4.  Make sure you have the required equipment. As you review your students' files, highlight the items you need to have to support the student's program. These might include a communication system or a speech-generating device for a student to communicate.  It might also include a specific curriculum (although these often aren't included in IEPs).  If he was using a specific reading curriculum, find out where they left off last year.  Don't know where it is, track down last year's teacher or the ESY teacher.  If it's in the student's IEP, you need it to implement his program.  Similarly if you don't know how to implement the strategy, the curriculum or use the equipment listed in the child's program, find out before the child gets to school.  I know it seems like a lot to do, but it goes a long way to building respect from administrators and trust from families that you will do what the student needs when you make this type of effort.

5.  Problem solve.  Caitlin's post about paraprofessionals pointed out how important they are as members of the team.  Sit down at the end of the first day, with them and any other people involved in the class, and talk about what worked and what didn't work.  Do this for the first few days of school at least so you can tweak things to get them off to a smoother start more quickly.  Solicit that information from the others working in the room because you can't be everywhere at once.  Then decide to try a change and talk about whether it worked at the end of the next day.

6.  Write it down.  To facilitate the problem-solving process, keep a pad of paper (or your information recorder of choice) somewhere in the center of the room and write things down that you think of that you need to make, that you need to change, or just that didn't work.  Encourage all the staff to do this.  When we set up a classroom, we do this the first two days we run it and then use that list to help the problem-solving.  Whatever happened at 9:30 in the morning will not be as memorable at 3:30 in the afternoon, so keep a running list.  That way it's also easier to divide up the tasks of what needs to be done to be ready for tomorrow.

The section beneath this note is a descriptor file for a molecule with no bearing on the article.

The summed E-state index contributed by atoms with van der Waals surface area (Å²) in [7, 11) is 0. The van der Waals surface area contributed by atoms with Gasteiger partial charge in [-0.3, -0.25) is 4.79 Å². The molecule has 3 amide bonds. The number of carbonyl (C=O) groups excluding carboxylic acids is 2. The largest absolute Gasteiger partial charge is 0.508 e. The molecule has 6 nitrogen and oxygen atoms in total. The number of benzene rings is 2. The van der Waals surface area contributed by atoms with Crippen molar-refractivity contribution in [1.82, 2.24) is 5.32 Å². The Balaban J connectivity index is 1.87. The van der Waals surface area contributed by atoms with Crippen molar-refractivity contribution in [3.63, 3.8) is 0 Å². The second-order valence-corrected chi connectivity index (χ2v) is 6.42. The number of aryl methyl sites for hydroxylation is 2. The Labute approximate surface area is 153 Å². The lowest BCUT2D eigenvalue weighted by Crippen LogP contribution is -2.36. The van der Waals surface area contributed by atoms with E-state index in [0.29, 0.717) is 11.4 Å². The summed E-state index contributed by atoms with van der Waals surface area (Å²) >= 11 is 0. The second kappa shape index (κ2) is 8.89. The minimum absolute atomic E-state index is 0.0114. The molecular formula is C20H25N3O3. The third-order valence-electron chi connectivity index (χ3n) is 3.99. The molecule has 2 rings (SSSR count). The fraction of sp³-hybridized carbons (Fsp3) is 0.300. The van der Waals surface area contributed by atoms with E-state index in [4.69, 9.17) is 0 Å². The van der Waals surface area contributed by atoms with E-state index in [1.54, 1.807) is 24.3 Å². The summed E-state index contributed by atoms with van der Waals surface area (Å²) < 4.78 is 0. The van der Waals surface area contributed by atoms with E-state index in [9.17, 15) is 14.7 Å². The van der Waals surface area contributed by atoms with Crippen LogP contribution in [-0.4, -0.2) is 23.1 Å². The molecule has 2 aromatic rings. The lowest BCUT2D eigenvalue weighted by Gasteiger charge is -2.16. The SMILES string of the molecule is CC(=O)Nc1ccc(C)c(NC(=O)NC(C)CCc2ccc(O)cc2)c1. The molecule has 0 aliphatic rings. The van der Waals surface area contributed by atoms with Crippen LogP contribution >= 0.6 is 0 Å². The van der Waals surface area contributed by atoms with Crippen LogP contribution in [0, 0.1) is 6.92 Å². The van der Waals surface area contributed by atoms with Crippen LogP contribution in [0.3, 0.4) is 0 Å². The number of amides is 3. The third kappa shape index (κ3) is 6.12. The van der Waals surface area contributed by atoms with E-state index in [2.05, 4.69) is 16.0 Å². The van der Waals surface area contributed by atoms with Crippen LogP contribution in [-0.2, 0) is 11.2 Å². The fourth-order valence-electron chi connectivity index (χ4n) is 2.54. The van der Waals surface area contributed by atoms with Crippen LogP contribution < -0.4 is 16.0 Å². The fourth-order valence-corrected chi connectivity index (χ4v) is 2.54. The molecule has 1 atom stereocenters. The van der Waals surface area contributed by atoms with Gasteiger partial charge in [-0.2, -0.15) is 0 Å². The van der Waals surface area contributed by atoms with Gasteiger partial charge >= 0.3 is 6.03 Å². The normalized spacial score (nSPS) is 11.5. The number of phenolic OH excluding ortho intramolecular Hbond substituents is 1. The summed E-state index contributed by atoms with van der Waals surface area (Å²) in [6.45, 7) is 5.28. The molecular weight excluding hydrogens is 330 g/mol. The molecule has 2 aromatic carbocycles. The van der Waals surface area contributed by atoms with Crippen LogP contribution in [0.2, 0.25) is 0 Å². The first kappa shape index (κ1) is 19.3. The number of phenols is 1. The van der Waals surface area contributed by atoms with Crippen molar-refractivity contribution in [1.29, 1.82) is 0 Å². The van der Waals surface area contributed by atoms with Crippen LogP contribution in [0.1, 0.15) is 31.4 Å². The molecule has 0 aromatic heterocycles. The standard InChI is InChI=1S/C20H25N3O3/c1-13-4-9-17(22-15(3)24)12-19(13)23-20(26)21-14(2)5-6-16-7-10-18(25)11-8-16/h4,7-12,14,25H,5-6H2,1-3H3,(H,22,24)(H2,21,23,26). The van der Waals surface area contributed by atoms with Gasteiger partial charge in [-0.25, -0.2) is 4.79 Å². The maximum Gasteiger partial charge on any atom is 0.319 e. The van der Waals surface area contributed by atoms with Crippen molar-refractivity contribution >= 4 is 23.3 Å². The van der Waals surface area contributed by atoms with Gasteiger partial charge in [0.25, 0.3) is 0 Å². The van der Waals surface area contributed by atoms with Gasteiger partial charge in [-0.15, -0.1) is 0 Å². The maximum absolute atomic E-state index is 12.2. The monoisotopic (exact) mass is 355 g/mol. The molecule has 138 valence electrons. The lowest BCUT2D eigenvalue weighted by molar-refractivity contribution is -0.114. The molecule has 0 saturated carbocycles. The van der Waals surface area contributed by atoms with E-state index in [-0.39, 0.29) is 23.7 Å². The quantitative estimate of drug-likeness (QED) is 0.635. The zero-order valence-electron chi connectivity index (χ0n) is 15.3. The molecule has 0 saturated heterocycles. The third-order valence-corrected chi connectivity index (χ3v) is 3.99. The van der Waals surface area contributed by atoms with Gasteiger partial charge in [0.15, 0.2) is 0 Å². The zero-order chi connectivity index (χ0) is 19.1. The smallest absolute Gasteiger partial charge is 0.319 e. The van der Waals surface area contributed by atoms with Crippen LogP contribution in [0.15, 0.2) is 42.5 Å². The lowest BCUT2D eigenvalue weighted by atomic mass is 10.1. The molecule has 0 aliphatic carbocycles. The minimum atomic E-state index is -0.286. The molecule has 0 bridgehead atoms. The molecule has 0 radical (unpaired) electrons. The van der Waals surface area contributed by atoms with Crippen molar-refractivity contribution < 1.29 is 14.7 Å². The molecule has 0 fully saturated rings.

7.  Recognize that things will change.  After investing all this time at the start, it's easy to try to avoid making lots of changes.  However, it's inevitable that as you learn more about your students and what they can and cannot do, as the specials schedule for the school gets tweaked, and the 500 other things that can be adjusted at the beginning of the year, you will need to make some changes.  This isn't a reason not to plan at the beginning of the year, because changing your plan is easier than trying to put a plan in place when what you had was chaos without a plan.  So, just like with everything in almost any classroom....

What other tips do you have to offer new special ed teachers or what questions do new teachers have?  Share them in the comments!

Until next time....
Autism Classroom News

Monday, July 22, 2013

Tips for New Special Education Teachers: Setting Up Services